This morning a segment on the Sunrise national breakfast show on the future of retail, shown below, included some thoughts from me on this (around 0:55 and 2:30).
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Human-technology interfaces will drive our future: here are four innovative new wearables from Google Research

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One of my oldest and most central themes in my work as a futurist is interfaces. How humans can and will interact with technology will shape not just our future, but indeed who are.

We have only relatively recently begun to move beyond keyboard, mouse and screen interfaces to voice and a handful of early-adopter gesture controls.

The tech giants well understand the importance of providing the most compelling interface.
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Going beyond Zoom hell to avatar-based meetings in virtual spaces

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Since March many people feel they have been caught in a ‘Zoom hell‘ of back-to-back video calls throughout their waking hours.

While this would have seemed futuristic a few decades ago, it already feels deeply tired. We have all experienced the problems with engagement, attention, and effective collaboration on video-conferencing calls.

One of the most interesting directions for the next phase of virtual meetings is avatar-based meetings in augmented and virtual reality.

In this very interesting excerpt from my conversation with futurist and AR/VR expert Cathy Hackl on The Virtual Excellence Show, Cathy discusses the realities, potential, and pragmatics of avatar meetings, including a demonstration of one of the current offerings in the space, and her own experiences using the technology.
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Reinvention and the virtuous circle of learning by doing: the case of The Virtual Excellence Show

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For the last couple of months I have been selectively sharing conversations, tutorials, and highlight videos from The Virtual Excellence Show on this blog, but I haven’t written anything about the show itself. This is the story of the show and the most important things I’ve learned so far.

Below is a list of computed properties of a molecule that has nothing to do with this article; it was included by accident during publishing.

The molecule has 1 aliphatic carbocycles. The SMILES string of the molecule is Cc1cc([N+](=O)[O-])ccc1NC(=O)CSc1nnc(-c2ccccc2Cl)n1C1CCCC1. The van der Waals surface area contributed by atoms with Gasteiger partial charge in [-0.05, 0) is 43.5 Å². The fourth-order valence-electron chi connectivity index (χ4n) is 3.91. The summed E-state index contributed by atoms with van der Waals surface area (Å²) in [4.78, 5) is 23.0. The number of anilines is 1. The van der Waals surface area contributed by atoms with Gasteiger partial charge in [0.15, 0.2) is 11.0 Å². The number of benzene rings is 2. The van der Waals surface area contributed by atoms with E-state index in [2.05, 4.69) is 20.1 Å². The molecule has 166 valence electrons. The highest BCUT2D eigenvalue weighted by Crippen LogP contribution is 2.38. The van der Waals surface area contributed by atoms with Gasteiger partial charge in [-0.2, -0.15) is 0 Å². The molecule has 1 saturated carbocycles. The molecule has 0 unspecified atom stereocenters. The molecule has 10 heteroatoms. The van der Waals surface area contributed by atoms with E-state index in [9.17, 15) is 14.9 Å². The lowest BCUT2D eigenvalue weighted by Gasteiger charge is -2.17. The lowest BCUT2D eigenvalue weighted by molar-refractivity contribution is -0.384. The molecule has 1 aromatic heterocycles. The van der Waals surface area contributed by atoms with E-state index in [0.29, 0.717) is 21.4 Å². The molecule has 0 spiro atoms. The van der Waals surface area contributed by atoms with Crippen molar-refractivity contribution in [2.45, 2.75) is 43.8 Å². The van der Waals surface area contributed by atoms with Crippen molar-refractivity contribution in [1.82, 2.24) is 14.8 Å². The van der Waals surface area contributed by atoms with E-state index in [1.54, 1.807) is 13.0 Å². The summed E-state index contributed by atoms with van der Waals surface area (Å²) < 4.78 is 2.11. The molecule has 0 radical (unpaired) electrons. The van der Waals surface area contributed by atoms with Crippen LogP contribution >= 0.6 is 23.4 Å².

The last time I spoke in-person at a conference was in late February of this year, with in following weeks all my other engagements cancelled in rapid succession. It quickly became apparent that there would be no more physical events for the foreseeable future.

I do have other ventures but the majority of my revenue for the last couple of years has been as a professional speaker, so, as many others, I saw my current livelihood simply evaporating.
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How technology is changing dating and remote relationships in pandemic times

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I was recently interviewed on the Studio 10 TV program about the future of dating and relationships. See the video below:


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Imagine… a global economy optimized around everyone’s unique ability to contribute

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Every one of the almost 8 billion people on this planet is unique.

And everyone can contribute to the world and humanity in a unique way. Most of us spend our lives trying to work out quite how.

The past of work has been one of using and paying for a tiny and specific portion of people’s capabilities.

The future of work should be one that is able to uncover, express, and reward everyone’s unique capabilities and their ability to contribute to society.